- By Dan Kiernan, Bookseller
The cinema, it seems, is dominated by books. If the latest release in your local multiplex isn’t a sequel, it’s safe to assume it’s based on a book. While it may be true that ‘Hollywood has run out of ideas’, and in response has flooded the market with mediocre adaptations of the latest bestseller or rediscovered comic book hero, I don’t think that tells the whole story. Occasionally filmmakers come across something in a book that strikes them as uniquely cinematic, and are inspired to transfer yellowed pages to the silver screen. The result can often be a film that does justice to the original book, and sometimes a film even better than its inspiration. So, in no particular order, here are ten of the best book adaptations:
Based on a novella from the same collection that spawned the film Stand by Me, this is the story of how the wrongfully imprisoned Andy Drufesne endures four brutal and harrowing decades of prison before finding salvation and release. The film is mostly true to the text, though notably differs in the casting of Morgan Freeman as character who in the book is a ginger-haired irishman. The choice ultimately pays off, with his narration being a perfect accompaniment to King’s prose.
This gothic tale of an unnamed woman haunted by the memory of her husband’s late wife was a bestseller when first published, prompting Hollywood to secure the screen rights soon after. This is the second of three films by Hitchcock based on works by Daphne du Maurier (the other two being Jamaica Inn and The Birds), and despite the Hollywood Production Code blemishing the story’s big reveal, to my mind it is the most faithful and best of the trio. The atmosphere is dark, brooding, and the portrayal of Mrs Danvers, the main antagonist, is one the creepiest ever captured in print or on screen.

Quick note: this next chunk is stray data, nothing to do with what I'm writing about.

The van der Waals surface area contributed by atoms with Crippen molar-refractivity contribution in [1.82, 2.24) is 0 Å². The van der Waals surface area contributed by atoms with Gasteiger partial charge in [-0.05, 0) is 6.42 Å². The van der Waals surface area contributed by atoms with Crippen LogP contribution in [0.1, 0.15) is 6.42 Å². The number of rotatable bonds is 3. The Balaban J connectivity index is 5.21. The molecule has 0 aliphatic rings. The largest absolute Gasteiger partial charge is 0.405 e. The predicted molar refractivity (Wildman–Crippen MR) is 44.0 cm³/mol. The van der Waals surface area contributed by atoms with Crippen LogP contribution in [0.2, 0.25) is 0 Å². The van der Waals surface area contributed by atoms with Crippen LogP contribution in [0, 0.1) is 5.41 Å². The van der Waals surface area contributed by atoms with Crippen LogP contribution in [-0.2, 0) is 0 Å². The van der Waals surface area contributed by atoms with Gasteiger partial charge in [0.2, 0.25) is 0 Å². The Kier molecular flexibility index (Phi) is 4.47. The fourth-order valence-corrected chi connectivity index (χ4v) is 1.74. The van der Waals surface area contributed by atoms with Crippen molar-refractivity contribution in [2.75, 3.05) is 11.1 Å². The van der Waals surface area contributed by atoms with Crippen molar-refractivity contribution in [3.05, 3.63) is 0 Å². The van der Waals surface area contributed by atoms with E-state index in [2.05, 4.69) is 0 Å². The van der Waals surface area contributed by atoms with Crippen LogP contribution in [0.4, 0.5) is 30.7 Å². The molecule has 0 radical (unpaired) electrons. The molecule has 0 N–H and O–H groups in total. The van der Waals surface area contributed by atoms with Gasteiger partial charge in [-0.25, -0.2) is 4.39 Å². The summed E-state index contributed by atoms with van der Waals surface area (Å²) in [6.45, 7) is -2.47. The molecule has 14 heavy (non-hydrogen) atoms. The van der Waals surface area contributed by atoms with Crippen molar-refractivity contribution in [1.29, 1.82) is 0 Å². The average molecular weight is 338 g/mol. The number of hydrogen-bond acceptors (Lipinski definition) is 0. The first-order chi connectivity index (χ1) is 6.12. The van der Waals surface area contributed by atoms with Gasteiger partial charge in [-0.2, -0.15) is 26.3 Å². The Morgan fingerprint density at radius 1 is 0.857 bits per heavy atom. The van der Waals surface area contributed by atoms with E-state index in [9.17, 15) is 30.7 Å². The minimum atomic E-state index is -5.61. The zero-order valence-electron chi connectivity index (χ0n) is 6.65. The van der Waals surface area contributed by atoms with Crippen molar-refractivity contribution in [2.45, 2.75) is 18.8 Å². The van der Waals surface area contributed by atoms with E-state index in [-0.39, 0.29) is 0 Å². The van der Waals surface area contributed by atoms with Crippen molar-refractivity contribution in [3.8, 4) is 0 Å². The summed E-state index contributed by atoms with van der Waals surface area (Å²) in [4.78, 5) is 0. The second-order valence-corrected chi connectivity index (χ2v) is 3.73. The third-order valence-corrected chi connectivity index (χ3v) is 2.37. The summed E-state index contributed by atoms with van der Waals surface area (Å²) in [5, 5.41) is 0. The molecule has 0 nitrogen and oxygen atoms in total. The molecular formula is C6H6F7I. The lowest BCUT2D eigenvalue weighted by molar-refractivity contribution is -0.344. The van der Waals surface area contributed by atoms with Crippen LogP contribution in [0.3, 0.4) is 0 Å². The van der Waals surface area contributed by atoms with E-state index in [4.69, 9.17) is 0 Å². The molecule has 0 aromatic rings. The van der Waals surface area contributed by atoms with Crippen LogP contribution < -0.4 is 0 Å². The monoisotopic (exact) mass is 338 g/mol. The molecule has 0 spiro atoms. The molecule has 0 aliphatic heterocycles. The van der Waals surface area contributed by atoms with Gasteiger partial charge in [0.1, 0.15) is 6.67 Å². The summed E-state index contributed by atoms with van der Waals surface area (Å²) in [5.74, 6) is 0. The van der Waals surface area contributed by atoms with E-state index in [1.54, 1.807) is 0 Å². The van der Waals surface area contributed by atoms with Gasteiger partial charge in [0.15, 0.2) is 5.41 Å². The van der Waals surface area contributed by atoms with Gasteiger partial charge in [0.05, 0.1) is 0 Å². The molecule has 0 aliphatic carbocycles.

While both book and film follow Rick Deckard hunting down rogue androids and deal with what it means to be human, the similarities between them end there. Dick’s novel has moments of humour and (like most of his work) strangeness, featuring a subplot about a mentally subnormal man who repairs faulty mechanical farm animals (the titular electric sheep). The film, however, focuses on the mystery plot, blending science fiction with film noir embellished it with improvised philosophy and unicorns. Despite the differences, both film and book are profound works of art, and the recent sequel Bladerunner 2049 manages to live up to the standards set by Dick and Scott, while developing the ideas of both further.
Alice has been adapted countless times since it was published, ranging from Disney’s beloved 1951 animation to Tim Burton’s less loved 2010 live action and cgi effort. None have ever really taken Carroll’s often sinister wonderland and ran with quite like the Czechoslovakian surrealist Jan Švankmajer, however. His stop motion brings to life characters such as a taxidermied white rabbit in a menacing and dreamlike fashion in keeping with the original story. While the repeated close ups of lips narrating get tiring, the film is a fantastic reminder that a trip down the rabbit hole can often be just as frightening as it is wonderous..